Ranking Security Performance

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Created by the Security Executive Council

At some point, the corporate leadership team will ask how your security program ranks. They'll want to know whether their security is poor, fair, good, better, or best in both performance and value; and to know that, they'll need to compare it to something. They may ask you to perform the assessment, or they may ask a third party.

If you assess and rank your performance proactively rather than waiting to be asked, you may be exempt from management requirements to perform ranking assessments their way later. The SEC has seen multiple clients experience exactly that.

But what – or whom – to rank Security against? And how?

Here are four of the most often-used ranking methodologies we've seen.

Peer Benchmarking

Usually done via survey with a select group of peers on tangible aspects of a program or function (budget, number of staff, responsibilities).

Best use:
  • Researching startup security programs or taking over a new security department.
  • Understanding industry risk and mitigation strategies
  • Situations that require immediate decisions on specific operations

  • Potentially fast
  • Low cost

  • Results dependent on who participates
  • Hard to get direct comparisons
M&A and Divestiture Processes

Usually involves measuring service levels, costs, customers, business value and capacity, with a goal to rationalize the organizations.

Best use:
  • Deciding or evaluating best-value program
  • Understanding cultural requirements
  • Identifying criticality of costs, services
  • Determining staffing to maintain service levels
  • Determining workload and staff capacity
  • Defining customer expectations and support requirements

  • Can create common language and organizational understanding of what Security does

  • Costly
  • Takes time
Top 25% / Quartile Analysis

Analyzes competitors to identify the programs performing at the top 25% and ranks your programs by comparison.

Best use:
  • Quality and competitive improvement initiatives
  • Analyzing cost-versus-results equations
  • Branding and re-setting security expectations and image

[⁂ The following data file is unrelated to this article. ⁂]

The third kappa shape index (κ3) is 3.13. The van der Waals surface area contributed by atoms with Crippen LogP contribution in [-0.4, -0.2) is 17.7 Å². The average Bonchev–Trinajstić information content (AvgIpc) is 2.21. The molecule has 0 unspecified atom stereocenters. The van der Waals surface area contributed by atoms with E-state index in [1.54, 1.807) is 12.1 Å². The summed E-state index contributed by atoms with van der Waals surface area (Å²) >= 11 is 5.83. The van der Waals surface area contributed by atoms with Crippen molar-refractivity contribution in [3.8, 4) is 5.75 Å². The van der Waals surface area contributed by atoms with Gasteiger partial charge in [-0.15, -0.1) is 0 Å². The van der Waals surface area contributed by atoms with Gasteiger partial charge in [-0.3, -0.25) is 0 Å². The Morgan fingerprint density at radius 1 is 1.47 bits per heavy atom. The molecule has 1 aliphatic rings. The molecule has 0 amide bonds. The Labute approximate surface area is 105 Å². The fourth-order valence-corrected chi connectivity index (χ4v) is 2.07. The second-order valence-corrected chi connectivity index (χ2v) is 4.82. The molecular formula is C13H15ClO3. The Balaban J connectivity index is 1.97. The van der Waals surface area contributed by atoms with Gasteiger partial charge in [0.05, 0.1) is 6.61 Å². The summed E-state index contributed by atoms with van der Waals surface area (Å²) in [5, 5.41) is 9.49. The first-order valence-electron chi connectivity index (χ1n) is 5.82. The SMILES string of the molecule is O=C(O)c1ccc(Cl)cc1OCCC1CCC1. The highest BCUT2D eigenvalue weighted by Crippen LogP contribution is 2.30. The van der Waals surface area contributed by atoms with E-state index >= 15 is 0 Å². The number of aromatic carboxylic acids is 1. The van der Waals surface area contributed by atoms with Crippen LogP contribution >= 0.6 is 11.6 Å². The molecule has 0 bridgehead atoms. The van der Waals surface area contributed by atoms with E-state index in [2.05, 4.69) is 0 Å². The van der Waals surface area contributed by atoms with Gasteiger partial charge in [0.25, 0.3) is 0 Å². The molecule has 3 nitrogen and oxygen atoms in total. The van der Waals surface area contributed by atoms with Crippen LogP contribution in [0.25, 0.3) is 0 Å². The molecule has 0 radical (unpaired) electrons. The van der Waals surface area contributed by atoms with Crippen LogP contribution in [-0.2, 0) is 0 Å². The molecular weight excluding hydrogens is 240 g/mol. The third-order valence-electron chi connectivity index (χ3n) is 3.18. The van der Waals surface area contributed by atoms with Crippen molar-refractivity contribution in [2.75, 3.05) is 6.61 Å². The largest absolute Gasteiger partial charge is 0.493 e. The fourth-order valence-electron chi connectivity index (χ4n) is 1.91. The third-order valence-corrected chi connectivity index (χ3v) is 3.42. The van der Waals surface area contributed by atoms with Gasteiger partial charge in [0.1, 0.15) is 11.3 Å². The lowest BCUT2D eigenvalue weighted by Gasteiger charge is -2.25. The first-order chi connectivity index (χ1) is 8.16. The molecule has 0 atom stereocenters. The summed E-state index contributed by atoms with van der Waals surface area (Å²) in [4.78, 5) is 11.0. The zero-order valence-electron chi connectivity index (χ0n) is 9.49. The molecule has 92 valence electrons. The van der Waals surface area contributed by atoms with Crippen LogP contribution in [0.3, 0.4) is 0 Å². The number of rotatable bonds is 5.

• Rank could help secure funding/resources to achieve higher performance

  • Can be expensive
  • Low scores may pose risk to the program or security leader position
Corporate Security Maturity Assessment

Defines where your program falls on a spectrum, from reactive to optimized and value-adding. It measures quality, consistency, sustainability, and organizational alignment in relationship to a growth/evolved state.

Best use:
  • Tracking program development progress against a timeline and expectations
  • Determining progress milestones and results for funding and resources investment
  • Setting strategy and goals for security department and teams
  • Aligning with other staff function maturity levels

  • Comprehensive
  • Measures progression

  • Can take time/resources to achieve desired level

Peer industry benchmarking is the most frequently requested of these methodologies. Here are a couple of tips for using it well.

Benchmark to Learn, Not to Win
If your goal in this process is to make yourself look good, you can benchmark against a company without a formal security program and come out smelling like a rose. But you'd be doing a horrible job. You goal should be to become the best, not to be the best.

To safeguard the process against bias, have the benchmarking team document their dimensions of measurement before they engage internal or peer benchmarking partners. This helps avoid unintentional manipulation of questions or measures that might skew the results in your favor.

Choose Wisely
Finding apples to apples comparisons in peer organizations will be difficult, because security program structures and services vary widely among and across industries and companies. Keep the focus of your benchmarks broad enough to provide the best possible comparables.

The SEC currently offers five brief program-level maturity self-assessments that provide instant results. These can be used proactively to assess performance before being asked by senior management. They can also be used as a team exercise, comparing scores among team members and discussing where you are and where you want to be. Participants remain anonymous and will receive a future peer score comparison report.

Five Security Program Maturity Assessments
While benchmarking is the most-requested method, the corporate maturity assessment may be among the most familiar to senior management. Maturity models are commonly used in many industries and corporate functions, including IT, supply chain, HR, and marketing. Here's what's unique about corporate security maturity assessments:
  • Management of Expectations. Maturity models compare against a standard rather than another entity. This means they can be used as a way to compare company expectation to company reality. They are a way to determine the function's ability for continuous improvement.
  • Objectivity = Defensibility. Independent maturity model assessments are made against accepted standards of maturity. The SEC's comprehensive and program service maturity level assessments rank maturity based on years of research with hundreds of security practitioners. This objectivity helps security programs define their place in a continuum and identify a roadmap to the next level. It also lends credibility to your arguments for investments and resources.
Next Steps
Don't wait to be asked to rank your performance. If you want to discuss the options and alternatives with peers, contact the knowledgeable leaders of security programs that make up the Security Executive Council. Our successful team has the experience assessing the performance of their security programs that you can tap into for guidance.

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